October 31, 2003  
Volume 97, Issue 35  

Front Page >> News > Story


> News
> Editorial & Opinions
> Arts & Entertainment
> Campus Life
> Sports


> Archives
> Search Archive:
> Browse By Date:

More Stuff

> Photo Gallery
> Comics
> Contests
> Links

Talk to Us

> About Us
> Submit Letter
> Volunteers
> Advertising
> Gazette Alumni Society


U.S. Admiral discusses imperialism and Iraq

By Dan Perry
Gazette Staff

Former Chairman of the United States' Joint Chiefs of Staff, Admiral William J. Crowe, Jr., spoke to a large audience yesterday in what was the final chapter of this year's installment of the Joanne Goodman lectures.

Yesterday's installment, The American Roots of Expansion, summed up the series, which began Tuesday with American Foreign Policy and Iraq and featured American Domestic Policy and Iraq on Wednesday.

Crowe examined American foreign involvement over the last 100 years, including the Spanish-American War and the subsequent Treaty of Paris, the Cold War and the recent involvement in Iraq. "There are many Americans who like to pretend they have no imperialist past," he said, but made sure to point out the Revolutionary War was an example of a colonial war.

Crowe also stressed the influence of Benjamin Franklin on American expansion policies, recounting the story of the "first American to have an international reputation." Crowe told of how Franklin was the representative of Pennsylvania in Britain for nearly a decade and returned bitter, convinced the schism between Britain and the colonies could never be bridged.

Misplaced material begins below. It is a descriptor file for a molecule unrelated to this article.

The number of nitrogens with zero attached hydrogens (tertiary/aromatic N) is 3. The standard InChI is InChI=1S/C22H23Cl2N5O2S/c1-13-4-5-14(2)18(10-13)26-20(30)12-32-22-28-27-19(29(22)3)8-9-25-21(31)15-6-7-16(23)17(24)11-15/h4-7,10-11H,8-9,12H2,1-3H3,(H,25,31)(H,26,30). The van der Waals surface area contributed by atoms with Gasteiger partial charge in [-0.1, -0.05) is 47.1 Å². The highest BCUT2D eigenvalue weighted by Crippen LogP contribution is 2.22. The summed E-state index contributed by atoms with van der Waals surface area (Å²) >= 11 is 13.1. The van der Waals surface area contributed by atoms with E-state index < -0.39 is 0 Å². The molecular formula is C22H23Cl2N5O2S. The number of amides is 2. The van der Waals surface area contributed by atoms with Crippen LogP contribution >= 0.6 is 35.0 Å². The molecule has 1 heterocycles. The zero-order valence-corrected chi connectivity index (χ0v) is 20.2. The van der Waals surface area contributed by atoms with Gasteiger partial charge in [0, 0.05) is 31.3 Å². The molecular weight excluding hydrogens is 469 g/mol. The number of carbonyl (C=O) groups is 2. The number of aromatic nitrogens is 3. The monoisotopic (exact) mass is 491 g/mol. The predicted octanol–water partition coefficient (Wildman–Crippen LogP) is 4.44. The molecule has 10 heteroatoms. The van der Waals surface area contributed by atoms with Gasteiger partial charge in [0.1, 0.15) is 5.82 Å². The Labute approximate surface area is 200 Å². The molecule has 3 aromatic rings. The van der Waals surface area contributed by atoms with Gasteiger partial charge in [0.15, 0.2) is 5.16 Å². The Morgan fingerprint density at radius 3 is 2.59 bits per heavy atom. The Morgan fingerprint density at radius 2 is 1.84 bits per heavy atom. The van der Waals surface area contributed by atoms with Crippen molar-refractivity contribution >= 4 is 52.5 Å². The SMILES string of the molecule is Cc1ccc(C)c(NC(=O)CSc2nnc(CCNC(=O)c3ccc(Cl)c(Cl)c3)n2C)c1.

"I suspect Franklin would be appalled at what our government is doing in Iraq, but some of our other [historically] great men would applaud it," Crowe said, and qualified it by tracing the expansion of America. The Admiral made reference to the difference between Canadian and American responses to the intervention in Iraq, drawing frequent laughter from the crowd.

After going through the 20th century's developments, particularly the founding of the League of Nations and the prolonged Cold War, Crowe explained the situation in Iraq, but perhaps not to the level some students expected.

"I thought it was good; he skirted around the questions at the end, but it was an interesting lecture," said third-year economics student Jordan Fletcher.

"[Crowe] made some good points on U.S. foreign policy [and] it was a honour to have him here," added Dave Vu, a fourth-year political science student.

One of the more entertaining moments for the crowd was Crowe's response to one student's question regarding the effects of "covert" American foreign policy. "The American government is not that smart," he said. "My country could not have a conspiracy."



News Links

© 2003 The Gazette  
BluThng Productions